Takamura Santoku Tsuchime Chromax Brown 170mm (6.7")
Takamura Santoku Tsuchime Chromax Brown 170mm (6.7")
Takamura Santoku Tsuchime Chromax Brown 170mm (6.7")
Takamura Santoku Tsuchime Chromax Brown 170mm (6.7")

Takamura Hamono

Takamura Santoku Tsuchime Chromax Brown 170mm (6.7")


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Takamura Santoku Chromax Tsuchime Brown 170mm is a multi-purpose Japanese kitchen knife that won’t require you to break the bank. It’s the first knife that we offer made of Chromax steel, which is a new kitchen knife steel with some enviable attributes. It’s very hard (64-65 HRC), easy to sharpen and semi-stainless, which means it will resist corrosion better than traditional high-carbon Japanese knife steels. Together with a high-quality western (Yo) style pakka wood handle, this is a real performer made for anyone looking to get the maximum out of their knife.

The Japanese word Santoku roughly translates to “knife of three virtues” and may refer to the wide variety of ingredients that the knife can handle: meat, fish and vegetables, or to the tasks it can perform: slicing, chopping and dicing - the emphasis being on the number 3 (San). Its distinguishing shape makes the santoku easy to identify: the cutting edge is fairly straight (giving santoku a limited rocking motion), while the spine of the blade curves towards the tip continuously at an approximately 60-degree angle, making it resemble a sheep's foot.

Chromax steel is a kitchen knife steel with some pretty unique characteristics under its belt. It’s much more corrosion resistant than high-carbon steels, but it’s still categorized as semi-stainless. That means that it’s not as prone to rusting, but can still form a patina over time and react with acidic vegetables and fruit. It also sharpens very nicely, and in that regard behaves much like a high-carbon steel. The steel can be hardened to an impressive hardness of 65 HRC. Chromax steel is composed of 1% Carbon, 5% Chromium, 0.9% Manganese, 1.2% Molybdenum and 0.5% Vanadium.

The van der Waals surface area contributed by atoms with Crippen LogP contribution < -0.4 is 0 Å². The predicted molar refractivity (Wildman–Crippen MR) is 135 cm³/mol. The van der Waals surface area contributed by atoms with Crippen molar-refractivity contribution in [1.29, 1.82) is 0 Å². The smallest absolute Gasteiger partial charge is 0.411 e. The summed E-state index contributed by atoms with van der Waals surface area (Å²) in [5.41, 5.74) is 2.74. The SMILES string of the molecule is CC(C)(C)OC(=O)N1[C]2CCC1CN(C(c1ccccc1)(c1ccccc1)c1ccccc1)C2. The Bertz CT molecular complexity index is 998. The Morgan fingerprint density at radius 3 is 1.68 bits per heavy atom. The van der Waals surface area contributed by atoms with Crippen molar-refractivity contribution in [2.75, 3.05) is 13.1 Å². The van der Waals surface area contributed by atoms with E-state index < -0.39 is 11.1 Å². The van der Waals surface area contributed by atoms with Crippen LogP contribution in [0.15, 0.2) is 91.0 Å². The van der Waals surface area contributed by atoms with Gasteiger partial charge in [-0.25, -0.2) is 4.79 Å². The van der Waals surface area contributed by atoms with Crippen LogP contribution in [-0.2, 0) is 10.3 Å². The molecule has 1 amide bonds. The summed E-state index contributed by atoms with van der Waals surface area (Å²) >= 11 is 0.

The core layer consisting of the harder Chromax steel was sandwiched between two layers of softer, more corrosion resistant steel. This technique is called san-mai and is used to protect the hard (but delicate) core from outside factors, such as rusting and physical impacts, which could lead to breakage.

It has a double bevel (symmetrical) blade.

The blade’s look is defined by shallow hammer strike impressions, which leave the upper part of the blade with a textured, rustic look. The kanji (blacksmith’s signature) is hand-chiseled, adding to the authentic Japanese look.

Classic Western (Yo) style handle, made from pakka wood with brushed steel rivets in a sunwashed brick color.


Takamura Hamono is a smithy located in Echizen (Fukui Prefecture) owned by the Takamura family for over 60 years. It is now headed by the eldest son Terukazu Takamura, who took over from his father Toshiyuki (who took over from his father, the smithy’s founder Isamu Takamura-san). The knives Terukazu-san has been making since 1985 are known for their outstanding geometry, sophistication in design, and sharpness. Their quality was recognized in a consumer test report Smartson in Sweden, where they beat the competition. Takamura Hamono has gained notoriety since the knives became the #1 choice of world-renowned chefs such as Gordon Ramsay, René Redzepi, Mark Best, Hiromi Yamada, and the TV personality Martha Stewart (just to name a few!).

All of this makes Takamura knives very difficult to obtain and the wait time is very long due to a limited production capacity. Nevertheless, the craftsmanship and sophistication of their products make the wait well worthwhile.


Blade shape: Santoku
Steel type: Chromax
Hardness (HRC scale): 64-65
Overall length: 295mm (11.6")
Blade length:
170mm (6.7")
Blade height:
46mm (1.8")
Spine thickness: 1.7mm (0.07")
Weight: 155g (5.5 oz)
Handle length: 120mm (4.7")
Handle type / wood:
Western / Pakka
Blacksmith: Takamura Hamono


Use & Care:

  • Handwash in warm water and towel dry
  • Use a sharpening stone (not a honing steel!) to sharpen your knife
  • Do not cut frozen foods and meat bones
  • Do not put the knife in a dishwasher
  • Read our comprehensive guide on proper Maintenance of Kitchen Knives.

Still doubting which type of Japanese knife should best fit your needs? We created a quick, 5-steps quiz to help you find the perfect knife based on your cooking skills and the type of food you prepare.

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